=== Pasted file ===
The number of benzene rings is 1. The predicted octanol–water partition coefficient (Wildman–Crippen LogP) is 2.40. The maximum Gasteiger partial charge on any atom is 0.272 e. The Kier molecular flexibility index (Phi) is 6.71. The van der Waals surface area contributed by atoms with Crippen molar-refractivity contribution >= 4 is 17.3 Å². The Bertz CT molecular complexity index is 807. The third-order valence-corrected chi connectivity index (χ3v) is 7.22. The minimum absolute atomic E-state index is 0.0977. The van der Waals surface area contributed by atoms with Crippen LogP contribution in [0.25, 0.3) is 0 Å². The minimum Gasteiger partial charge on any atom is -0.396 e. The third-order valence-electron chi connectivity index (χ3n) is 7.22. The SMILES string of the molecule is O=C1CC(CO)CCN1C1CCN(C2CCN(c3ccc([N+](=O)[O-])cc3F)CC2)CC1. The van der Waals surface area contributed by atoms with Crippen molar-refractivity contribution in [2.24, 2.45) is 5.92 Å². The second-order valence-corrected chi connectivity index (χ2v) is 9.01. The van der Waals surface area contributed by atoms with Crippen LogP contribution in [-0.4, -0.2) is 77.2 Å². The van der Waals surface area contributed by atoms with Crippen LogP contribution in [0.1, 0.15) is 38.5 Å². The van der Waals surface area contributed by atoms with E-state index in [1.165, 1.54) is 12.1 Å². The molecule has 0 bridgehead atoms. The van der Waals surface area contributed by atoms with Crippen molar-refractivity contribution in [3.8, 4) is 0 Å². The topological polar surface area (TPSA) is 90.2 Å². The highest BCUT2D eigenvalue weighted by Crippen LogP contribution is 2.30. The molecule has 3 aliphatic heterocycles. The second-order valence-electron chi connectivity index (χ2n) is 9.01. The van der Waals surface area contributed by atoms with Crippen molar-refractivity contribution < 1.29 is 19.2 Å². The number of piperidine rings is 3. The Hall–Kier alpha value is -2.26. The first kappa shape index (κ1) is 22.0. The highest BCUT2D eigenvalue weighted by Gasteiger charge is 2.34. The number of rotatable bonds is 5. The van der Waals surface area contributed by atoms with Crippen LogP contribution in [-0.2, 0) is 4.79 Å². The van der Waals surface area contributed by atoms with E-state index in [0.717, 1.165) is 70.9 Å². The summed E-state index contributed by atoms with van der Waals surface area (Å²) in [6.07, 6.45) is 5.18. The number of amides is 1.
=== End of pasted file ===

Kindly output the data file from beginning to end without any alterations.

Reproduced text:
The number of benzene rings is 1. The predicted octanol–water partition coefficient (Wildman–Crippen LogP) is 2.40. The maximum Gasteiger partial charge on any atom is 0.272 e. The Kier molecular flexibility index (Phi) is 6.71. The van der Waals surface area contributed by atoms with Crippen molar-refractivity contribution >= 4 is 17.3 Å². The Bertz CT molecular complexity index is 807. The third-order valence-corrected chi connectivity index (χ3v) is 7.22. The minimum absolute atomic E-state index is 0.0977. The van der Waals surface area contributed by atoms with Crippen LogP contribution in [0.25, 0.3) is 0 Å². The minimum Gasteiger partial charge on any atom is -0.396 e. The third-order valence-electron chi connectivity index (χ3n) is 7.22. The SMILES string of the molecule is O=C1CC(CO)CCN1C1CCN(C2CCN(c3ccc([N+](=O)[O-])cc3F)CC2)CC1. The van der Waals surface area contributed by atoms with Crippen molar-refractivity contribution in [2.24, 2.45) is 5.92 Å². The second-order valence-corrected chi connectivity index (χ2v) is 9.01. The van der Waals surface area contributed by atoms with Crippen LogP contribution in [-0.4, -0.2) is 77.2 Å². The van der Waals surface area contributed by atoms with Crippen LogP contribution in [0.1, 0.15) is 38.5 Å². The van der Waals surface area contributed by atoms with E-state index in [1.165, 1.54) is 12.1 Å². The molecule has 0 bridgehead atoms. The van der Waals surface area contributed by atoms with Crippen molar-refractivity contribution in [3.8, 4) is 0 Å². The topological polar surface area (TPSA) is 90.2 Å². The highest BCUT2D eigenvalue weighted by Crippen LogP contribution is 2.30. The molecule has 3 aliphatic heterocycles. The second-order valence-electron chi connectivity index (χ2n) is 9.01. The van der Waals surface area contributed by atoms with Crippen molar-refractivity contribution < 1.29 is 19.2 Å². The number of piperidine rings is 3. The Hall–Kier alpha value is -2.26. The first kappa shape index (κ1) is 22.0. The highest BCUT2D eigenvalue weighted by Gasteiger charge is 2.34. The number of rotatable bonds is 5. The van der Waals surface area contributed by atoms with Crippen LogP contribution in [-0.2, 0) is 4.79 Å². The van der Waals surface area contributed by atoms with E-state index in [0.717, 1.165) is 70.9 Å². The summed E-state index contributed by atoms with van der Waals surface area (Å²) in [6.07, 6.45) is 5.18. The number of amides is 1.